Highly motivated people need to stay true to themselves. No matter how much success you attain personally and professionally, the ability to stay grounded in your authentic self provides a moral compass and opens you up to abundance and prosperity.
Joyce Marter is the founder and CEO of Urban Balance, the largest group counseling practice in Chicago with over 70 therapists in seven locations throughout the Chicagoland area. She serves as President of the Illinois Counseling Association, writes for Huffington Post and PsychCentral, and has been featured as a psychological expert in the Wall Street Journal, The Atlantic, US News and World Report, just to name a few.
Joyce is a seasoned public speaker and trainer with more than 15 years of experience presenting talks and workshops at Fortune 500 companies.
During a conversation with Joyce at one of her Chicago offices, I asked her to speak about how staying congruent with one's true self is beneficial for individuals like entrepreneurs and executives that want to change the world.
Here's five benefits for staying aligned with with your true self:
1. Maximize your impact.
Motivated individuals have the ability to have a significant impact. If you know your true self, then you'll have the self-awareness necessary to recognize your strengths and the knowledge needed to identify a corresponding need in the world.
Joyce notes that, "If you're going to succeed in a business it's about identifying your greatest gifts and matching them with a greater need in the world, and looking for the win-win."
She's a firm believer that the key to maximizing your impact is matching your strengths with the needs of others to create a positive situation for all parties.
2. Create a vision.
When you're in touch with your authentic self, you recognize that your mind and ego are what set your own limitations. Joyce states that "We need to be mindful that we set our own ceilings in life. We must open ourselves up to prosperity and abundance by thinking bigger."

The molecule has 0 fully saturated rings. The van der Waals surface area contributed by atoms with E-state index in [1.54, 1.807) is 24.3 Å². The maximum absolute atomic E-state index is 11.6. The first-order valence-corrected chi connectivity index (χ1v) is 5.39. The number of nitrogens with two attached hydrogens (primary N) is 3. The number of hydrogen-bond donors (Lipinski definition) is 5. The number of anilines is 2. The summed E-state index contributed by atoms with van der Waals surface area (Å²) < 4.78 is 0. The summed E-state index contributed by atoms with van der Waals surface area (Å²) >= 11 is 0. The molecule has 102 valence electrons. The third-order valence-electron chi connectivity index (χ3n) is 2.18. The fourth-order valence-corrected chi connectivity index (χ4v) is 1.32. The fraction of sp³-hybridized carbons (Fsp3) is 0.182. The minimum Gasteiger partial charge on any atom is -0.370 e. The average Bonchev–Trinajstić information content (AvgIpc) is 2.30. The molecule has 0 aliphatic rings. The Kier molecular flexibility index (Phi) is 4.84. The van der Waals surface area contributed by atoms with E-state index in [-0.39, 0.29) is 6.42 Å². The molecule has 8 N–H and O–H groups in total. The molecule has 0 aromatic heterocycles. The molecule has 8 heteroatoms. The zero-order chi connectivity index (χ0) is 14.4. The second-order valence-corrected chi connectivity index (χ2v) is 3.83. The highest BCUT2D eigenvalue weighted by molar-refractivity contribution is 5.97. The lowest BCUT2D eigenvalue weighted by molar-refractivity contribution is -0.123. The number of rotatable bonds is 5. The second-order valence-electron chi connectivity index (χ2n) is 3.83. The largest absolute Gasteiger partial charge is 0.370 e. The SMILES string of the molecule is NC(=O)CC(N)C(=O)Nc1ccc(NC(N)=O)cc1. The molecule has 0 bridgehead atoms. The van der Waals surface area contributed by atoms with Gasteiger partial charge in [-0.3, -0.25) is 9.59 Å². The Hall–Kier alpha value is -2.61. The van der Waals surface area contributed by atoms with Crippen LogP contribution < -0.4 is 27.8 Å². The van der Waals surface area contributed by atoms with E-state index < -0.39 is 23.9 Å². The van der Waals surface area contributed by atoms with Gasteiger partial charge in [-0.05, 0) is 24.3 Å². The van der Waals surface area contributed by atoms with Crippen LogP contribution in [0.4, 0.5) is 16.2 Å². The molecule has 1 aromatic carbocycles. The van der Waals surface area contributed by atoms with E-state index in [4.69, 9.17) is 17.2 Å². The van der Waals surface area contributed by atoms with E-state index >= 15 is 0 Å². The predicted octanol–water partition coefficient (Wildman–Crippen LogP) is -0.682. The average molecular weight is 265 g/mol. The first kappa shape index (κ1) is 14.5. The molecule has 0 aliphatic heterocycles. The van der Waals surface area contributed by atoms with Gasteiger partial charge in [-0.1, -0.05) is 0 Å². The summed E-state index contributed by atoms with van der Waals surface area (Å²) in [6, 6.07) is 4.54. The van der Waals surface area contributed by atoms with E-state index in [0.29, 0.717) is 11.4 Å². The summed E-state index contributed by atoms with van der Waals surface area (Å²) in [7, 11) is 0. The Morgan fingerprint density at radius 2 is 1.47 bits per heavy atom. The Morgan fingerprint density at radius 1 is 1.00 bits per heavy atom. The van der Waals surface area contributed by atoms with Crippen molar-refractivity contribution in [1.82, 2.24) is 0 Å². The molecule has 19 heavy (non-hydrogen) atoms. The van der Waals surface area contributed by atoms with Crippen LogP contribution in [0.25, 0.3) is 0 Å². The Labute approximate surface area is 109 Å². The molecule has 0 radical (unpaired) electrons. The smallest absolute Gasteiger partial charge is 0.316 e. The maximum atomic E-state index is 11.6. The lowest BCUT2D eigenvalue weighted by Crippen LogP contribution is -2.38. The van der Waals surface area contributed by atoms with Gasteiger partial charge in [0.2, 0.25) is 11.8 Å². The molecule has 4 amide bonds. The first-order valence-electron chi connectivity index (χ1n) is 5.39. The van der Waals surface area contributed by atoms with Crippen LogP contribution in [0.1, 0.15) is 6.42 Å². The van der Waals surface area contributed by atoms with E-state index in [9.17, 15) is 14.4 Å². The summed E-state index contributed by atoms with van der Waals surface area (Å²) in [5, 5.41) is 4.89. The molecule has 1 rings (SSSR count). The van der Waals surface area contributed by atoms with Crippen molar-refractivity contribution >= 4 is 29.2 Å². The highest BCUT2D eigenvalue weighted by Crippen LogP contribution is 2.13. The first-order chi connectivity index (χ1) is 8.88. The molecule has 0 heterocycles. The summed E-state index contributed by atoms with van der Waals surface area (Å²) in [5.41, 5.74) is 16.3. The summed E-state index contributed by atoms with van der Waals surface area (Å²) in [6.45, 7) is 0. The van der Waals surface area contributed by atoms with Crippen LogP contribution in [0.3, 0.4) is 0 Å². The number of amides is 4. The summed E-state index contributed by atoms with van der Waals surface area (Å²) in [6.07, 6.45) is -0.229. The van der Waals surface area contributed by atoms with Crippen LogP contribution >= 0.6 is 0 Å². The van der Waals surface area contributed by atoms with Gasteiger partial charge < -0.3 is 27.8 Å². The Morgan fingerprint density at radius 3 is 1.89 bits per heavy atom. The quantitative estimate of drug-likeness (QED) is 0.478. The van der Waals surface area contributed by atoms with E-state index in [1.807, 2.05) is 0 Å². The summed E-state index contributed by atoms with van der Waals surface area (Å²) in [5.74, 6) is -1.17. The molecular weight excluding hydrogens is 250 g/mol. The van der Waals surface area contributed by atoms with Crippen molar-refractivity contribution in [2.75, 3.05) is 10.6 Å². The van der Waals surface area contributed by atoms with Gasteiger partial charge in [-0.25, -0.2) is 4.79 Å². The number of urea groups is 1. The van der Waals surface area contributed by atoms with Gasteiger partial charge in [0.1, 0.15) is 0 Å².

Instead of allowing your fear and self-doubt to cloud your vision, look inward and align yourself with a greater purpose. Each of us have unique gifts to share with the world, and Joyce encourages us to amplify and share those gifts by creating a powerful vision for ourselves.
3. Amplify your strengths.
All successful individuals need to amplify their strengths in order to fulfill their mission. Joyce believes that "Part of being successful is taking people and identifying their gifts and then putting them in positions where they're going to succeed and grow, which helps the organization."
Staying true to yourself streamlines your ability to amplify the positive that already exists. Joyce encourages highly motivated individuals to connect to their true selves so that they can refine their strengths and put others in positions of growth.
4. Detach from negativity.
Joyce says that, "If you're going to be a successful entrepreneur or business owner, you have to trust and detach from fear and anxiety to connect with the greater plan."
One major lesson Joyce shared was the idea of how staying grounded in your true self, as opposed to the ego, leads to a state of non-attachment, and how that non-attachment results in better business plans.
When you're feeling excessive pressure to perform at a high level, it creates anxiety and fear that results in worse decisions.
Instead of allowing yourself to exist in a state of fear, transcending the ego and identifying with your authentic self increases your freedom to make informed decisions that go with the flow rather than being swept up in the undertow.
5. Trust the process.
No executive or entrepreneurial journey is complete without trial and tribulation.
Joyce reiterates, "The businesses that succeed are the ones that are willing to weather the storms. I've gone through many of those and they've been perhaps the greatest learning opportunities for me both personally and professionally. So instead of being afraid of those, you need to look at them as opportunities for growth."
If you want to experience success, then you need to find something true and unmoving to anchor yourself during rocky waters. Joyce believes that when you stay grounded in your true self, you develop the ability to trust the process and look at difficult circumstances as valuable learning opportunities.
Joyce notes that, "Being true to your authentic self requires deep inner work. Whether that's going to psychotherapy, a spiritual practice, or a mind-body practice like yoga, it's going to help you know yourself on a greater level and apply that motivation to the greater good in the world around you."
Excellent insight from an inspirational leader and CEO in the field of psychology.